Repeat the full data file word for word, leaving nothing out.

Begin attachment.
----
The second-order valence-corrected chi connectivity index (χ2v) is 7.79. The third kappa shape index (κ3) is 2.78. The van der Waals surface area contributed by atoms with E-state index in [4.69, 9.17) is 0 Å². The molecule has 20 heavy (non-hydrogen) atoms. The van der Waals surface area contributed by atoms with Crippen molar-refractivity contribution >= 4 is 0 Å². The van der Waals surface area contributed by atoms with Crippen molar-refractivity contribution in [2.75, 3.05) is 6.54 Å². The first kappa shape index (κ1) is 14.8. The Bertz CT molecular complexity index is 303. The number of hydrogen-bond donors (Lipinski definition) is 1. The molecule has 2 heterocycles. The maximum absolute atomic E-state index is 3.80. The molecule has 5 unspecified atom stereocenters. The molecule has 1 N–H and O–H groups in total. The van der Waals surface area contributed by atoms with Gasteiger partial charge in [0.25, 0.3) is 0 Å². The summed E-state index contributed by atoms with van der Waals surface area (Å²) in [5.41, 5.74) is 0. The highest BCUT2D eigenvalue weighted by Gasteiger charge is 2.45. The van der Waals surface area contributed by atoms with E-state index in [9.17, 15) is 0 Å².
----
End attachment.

The second-order valence-corrected chi connectivity index (χ2v) is 7.79. The third kappa shape index (κ3) is 2.78. The van der Waals surface area contributed by atoms with E-state index in [4.69, 9.17) is 0 Å². The molecule has 20 heavy (non-hydrogen) atoms. The van der Waals surface area contributed by atoms with Crippen molar-refractivity contribution >= 4 is 0 Å². The van der Waals surface area contributed by atoms with Crippen molar-refractivity contribution in [2.75, 3.05) is 6.54 Å². The first kappa shape index (κ1) is 14.8. The Bertz CT molecular complexity index is 303. The number of hydrogen-bond donors (Lipinski definition) is 1. The molecule has 2 heterocycles. The maximum absolute atomic E-state index is 3.80. The molecule has 5 unspecified atom stereocenters. The molecule has 1 N–H and O–H groups in total. The van der Waals surface area contributed by atoms with Gasteiger partial charge in [0.25, 0.3) is 0 Å². The summed E-state index contributed by atoms with van der Waals surface area (Å²) in [5.41, 5.74) is 0. The highest BCUT2D eigenvalue weighted by Gasteiger charge is 2.45. The van der Waals surface area contributed by atoms with E-state index in [9.17, 15) is 0 Å².